But over time, I began to see that not losing at my own goals was becoming more important on a daily basis than the threat of paying up when I derailed. This seems to puzzle some of my fellow Beeminder users who really love the commitment contract aspect. I offer the heresy that Beeminder’s core tracking functionality is powerful even without pledges. By the end of this, I hope to lay out the case that Beeminder is much more than “losing money when you fail”.

## Beeminder Without Penalties

Here, I’m hoping to take a decent look at some beneficial concepts Beeminder embraces and promotes that don’t have to do with commitment contracts.

Beeminder breaks down goals for you, keeps you engaged, and keeps you focused on day-to-day actions. It makes sure those actions are concretely linked to your long term progress. When you track something, it updates to reflect what you’ve done, and what you still need to do. By creating and adjusting Beeminder goals, you improve your overall goal design skills and become more adept at structuring and navigating your life. I see it as a game framework, but it’s not a stretch to call it a coaching aid.

Here are a few other things Beeminder does:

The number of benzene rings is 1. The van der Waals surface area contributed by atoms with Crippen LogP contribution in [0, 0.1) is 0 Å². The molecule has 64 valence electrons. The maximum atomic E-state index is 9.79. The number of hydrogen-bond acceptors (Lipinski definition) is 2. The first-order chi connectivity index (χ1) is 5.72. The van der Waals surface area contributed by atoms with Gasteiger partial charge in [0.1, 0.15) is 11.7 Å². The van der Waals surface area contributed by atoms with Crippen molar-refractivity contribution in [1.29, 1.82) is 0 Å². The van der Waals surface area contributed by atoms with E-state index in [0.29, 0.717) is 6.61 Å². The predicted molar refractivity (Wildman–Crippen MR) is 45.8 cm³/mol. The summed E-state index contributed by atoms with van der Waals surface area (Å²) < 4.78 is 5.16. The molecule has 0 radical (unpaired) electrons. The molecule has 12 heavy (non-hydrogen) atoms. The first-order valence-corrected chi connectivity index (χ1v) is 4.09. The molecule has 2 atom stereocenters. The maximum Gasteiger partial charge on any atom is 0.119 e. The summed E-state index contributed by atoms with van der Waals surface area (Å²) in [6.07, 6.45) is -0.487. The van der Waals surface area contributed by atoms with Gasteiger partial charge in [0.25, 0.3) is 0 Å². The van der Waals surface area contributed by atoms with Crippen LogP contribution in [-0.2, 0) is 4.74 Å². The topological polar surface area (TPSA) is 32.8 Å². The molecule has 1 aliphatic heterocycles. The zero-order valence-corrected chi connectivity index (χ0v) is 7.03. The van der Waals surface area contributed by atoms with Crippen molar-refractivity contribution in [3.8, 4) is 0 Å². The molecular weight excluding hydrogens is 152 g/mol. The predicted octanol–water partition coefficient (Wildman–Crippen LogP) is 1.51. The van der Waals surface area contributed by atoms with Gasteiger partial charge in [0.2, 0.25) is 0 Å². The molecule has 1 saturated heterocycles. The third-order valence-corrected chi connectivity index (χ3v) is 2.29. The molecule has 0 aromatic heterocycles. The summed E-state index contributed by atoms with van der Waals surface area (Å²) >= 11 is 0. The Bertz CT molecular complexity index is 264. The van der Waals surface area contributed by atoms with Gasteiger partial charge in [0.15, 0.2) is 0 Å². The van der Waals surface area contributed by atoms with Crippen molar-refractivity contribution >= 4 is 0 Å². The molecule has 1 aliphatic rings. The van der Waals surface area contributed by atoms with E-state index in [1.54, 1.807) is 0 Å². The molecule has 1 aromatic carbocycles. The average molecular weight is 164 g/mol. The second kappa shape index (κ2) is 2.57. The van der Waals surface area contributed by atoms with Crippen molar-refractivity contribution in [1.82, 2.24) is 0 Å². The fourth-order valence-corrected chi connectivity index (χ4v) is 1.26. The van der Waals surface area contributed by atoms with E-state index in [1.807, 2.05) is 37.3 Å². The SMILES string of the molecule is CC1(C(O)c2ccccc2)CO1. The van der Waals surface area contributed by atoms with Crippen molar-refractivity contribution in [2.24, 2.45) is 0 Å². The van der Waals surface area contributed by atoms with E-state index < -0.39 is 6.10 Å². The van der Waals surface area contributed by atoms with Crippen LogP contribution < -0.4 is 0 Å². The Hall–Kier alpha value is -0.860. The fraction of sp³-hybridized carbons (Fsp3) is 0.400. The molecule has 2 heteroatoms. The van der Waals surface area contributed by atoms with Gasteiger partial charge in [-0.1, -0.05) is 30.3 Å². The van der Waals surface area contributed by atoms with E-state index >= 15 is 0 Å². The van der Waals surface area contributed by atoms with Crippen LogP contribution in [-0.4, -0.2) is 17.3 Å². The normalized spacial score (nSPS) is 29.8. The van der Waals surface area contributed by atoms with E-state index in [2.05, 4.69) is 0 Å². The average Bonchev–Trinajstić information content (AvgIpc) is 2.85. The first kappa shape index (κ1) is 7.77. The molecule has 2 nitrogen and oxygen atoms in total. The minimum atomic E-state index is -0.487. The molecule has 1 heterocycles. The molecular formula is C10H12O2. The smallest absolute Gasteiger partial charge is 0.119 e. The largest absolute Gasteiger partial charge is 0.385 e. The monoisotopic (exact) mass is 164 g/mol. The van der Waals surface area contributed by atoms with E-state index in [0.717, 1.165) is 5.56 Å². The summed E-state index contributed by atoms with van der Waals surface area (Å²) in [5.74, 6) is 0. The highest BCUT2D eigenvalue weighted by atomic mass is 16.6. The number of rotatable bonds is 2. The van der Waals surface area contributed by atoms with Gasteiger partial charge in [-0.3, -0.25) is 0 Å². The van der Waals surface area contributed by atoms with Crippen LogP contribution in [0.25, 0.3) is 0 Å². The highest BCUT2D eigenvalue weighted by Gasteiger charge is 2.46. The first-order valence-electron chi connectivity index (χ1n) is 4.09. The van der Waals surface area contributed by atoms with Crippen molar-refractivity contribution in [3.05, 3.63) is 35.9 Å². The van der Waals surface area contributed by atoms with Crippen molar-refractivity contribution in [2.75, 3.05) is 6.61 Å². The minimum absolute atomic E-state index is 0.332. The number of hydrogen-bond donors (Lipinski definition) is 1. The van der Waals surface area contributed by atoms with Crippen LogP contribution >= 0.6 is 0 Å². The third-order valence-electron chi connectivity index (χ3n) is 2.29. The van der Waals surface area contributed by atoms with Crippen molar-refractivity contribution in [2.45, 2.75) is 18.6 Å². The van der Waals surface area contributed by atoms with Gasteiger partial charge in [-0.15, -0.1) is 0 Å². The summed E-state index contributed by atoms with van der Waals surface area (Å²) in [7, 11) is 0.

• Tells you exactly how much you need to do every day, and how much more you need to do if you want to get a day or two or six ahead
• Lets you track your progress in dozens of different ways, from dozens of different devices and services
• Friendly support for when you have a problem, or if you’re confused about something
• Provides fancy statistics on your progress so far, things like daily averages and 90% variance
• Keeps your data for you, so you can export it and analyze it later

That’s a lot of stuff already — much more than penalizing you when you fail. But I did say I would talk about pledges. How might those fit in to this picture?

## Something at Stake

#### “Putting a nominal price on a goal reminds me to take the larger picture into account”

Beeminder can do all these great things for your goals without demanding a single pledge. I think the core Beeminder FAQ and other blog posts have illustrated the Behavioral Economic side — the case for commitment contracts and the power of loss aversion — quite extensively. I want to talk about why pledges can still be valuable to people like me, for whom the tracking and game-like aspects of Beeminder goals are almost sufficient.

Pledges help me be cognizant and deliberate about my commitments. A lot of my goals are added-value things: from an outside perspective, I wouldn’t intrinsically lose anything if I called it quits. I have the tendency to get excited about potential change, and commit to too many things. But pursuing goals takes resources. I’d say that even setting goals takes resources, in terms of anxiety and regret. Part of the reason I reached out for tools like Beeminder was the weight of the graveyard of incomplete projects and unfulfilled promises I’d created in the preceding years.